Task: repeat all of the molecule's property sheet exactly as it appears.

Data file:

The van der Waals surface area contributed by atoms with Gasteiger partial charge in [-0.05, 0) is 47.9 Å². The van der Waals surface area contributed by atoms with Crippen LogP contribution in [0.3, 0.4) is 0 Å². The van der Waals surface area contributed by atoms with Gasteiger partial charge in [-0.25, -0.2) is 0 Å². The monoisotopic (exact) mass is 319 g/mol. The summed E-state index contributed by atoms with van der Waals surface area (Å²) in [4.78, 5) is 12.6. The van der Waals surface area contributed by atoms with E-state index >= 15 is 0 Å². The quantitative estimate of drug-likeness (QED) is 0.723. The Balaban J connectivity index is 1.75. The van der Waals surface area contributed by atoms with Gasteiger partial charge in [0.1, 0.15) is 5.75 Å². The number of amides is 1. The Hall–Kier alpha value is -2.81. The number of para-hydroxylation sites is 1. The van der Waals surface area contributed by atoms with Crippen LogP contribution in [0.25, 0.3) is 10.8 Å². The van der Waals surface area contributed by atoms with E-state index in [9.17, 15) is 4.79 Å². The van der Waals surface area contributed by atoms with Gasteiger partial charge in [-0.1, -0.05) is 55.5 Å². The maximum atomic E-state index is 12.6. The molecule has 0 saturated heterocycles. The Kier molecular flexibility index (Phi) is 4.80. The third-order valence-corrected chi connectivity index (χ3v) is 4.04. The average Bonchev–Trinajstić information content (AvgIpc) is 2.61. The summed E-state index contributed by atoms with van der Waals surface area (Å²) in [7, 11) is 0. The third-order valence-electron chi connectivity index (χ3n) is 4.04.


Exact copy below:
The van der Waals surface area contributed by atoms with Gasteiger partial charge in [-0.05, 0) is 47.9 Å². The van der Waals surface area contributed by atoms with Crippen LogP contribution in [0.3, 0.4) is 0 Å². The van der Waals surface area contributed by atoms with Gasteiger partial charge in [-0.25, -0.2) is 0 Å². The monoisotopic (exact) mass is 319 g/mol. The summed E-state index contributed by atoms with van der Waals surface area (Å²) in [4.78, 5) is 12.6. The van der Waals surface area contributed by atoms with E-state index >= 15 is 0 Å². The quantitative estimate of drug-likeness (QED) is 0.723. The Balaban J connectivity index is 1.75. The van der Waals surface area contributed by atoms with Gasteiger partial charge in [0.1, 0.15) is 5.75 Å². The number of amides is 1. The Hall–Kier alpha value is -2.81. The number of para-hydroxylation sites is 1. The van der Waals surface area contributed by atoms with Crippen LogP contribution in [0.25, 0.3) is 10.8 Å². The van der Waals surface area contributed by atoms with E-state index in [9.17, 15) is 4.79 Å². The van der Waals surface area contributed by atoms with Gasteiger partial charge in [-0.1, -0.05) is 55.5 Å². The maximum atomic E-state index is 12.6. The molecule has 0 saturated heterocycles. The Kier molecular flexibility index (Phi) is 4.80. The third-order valence-corrected chi connectivity index (χ3v) is 4.04. The average Bonchev–Trinajstić information content (AvgIpc) is 2.61. The summed E-state index contributed by atoms with van der Waals surface area (Å²) in [7, 11) is 0. The third-order valence-electron chi connectivity index (χ3n) is 4.04.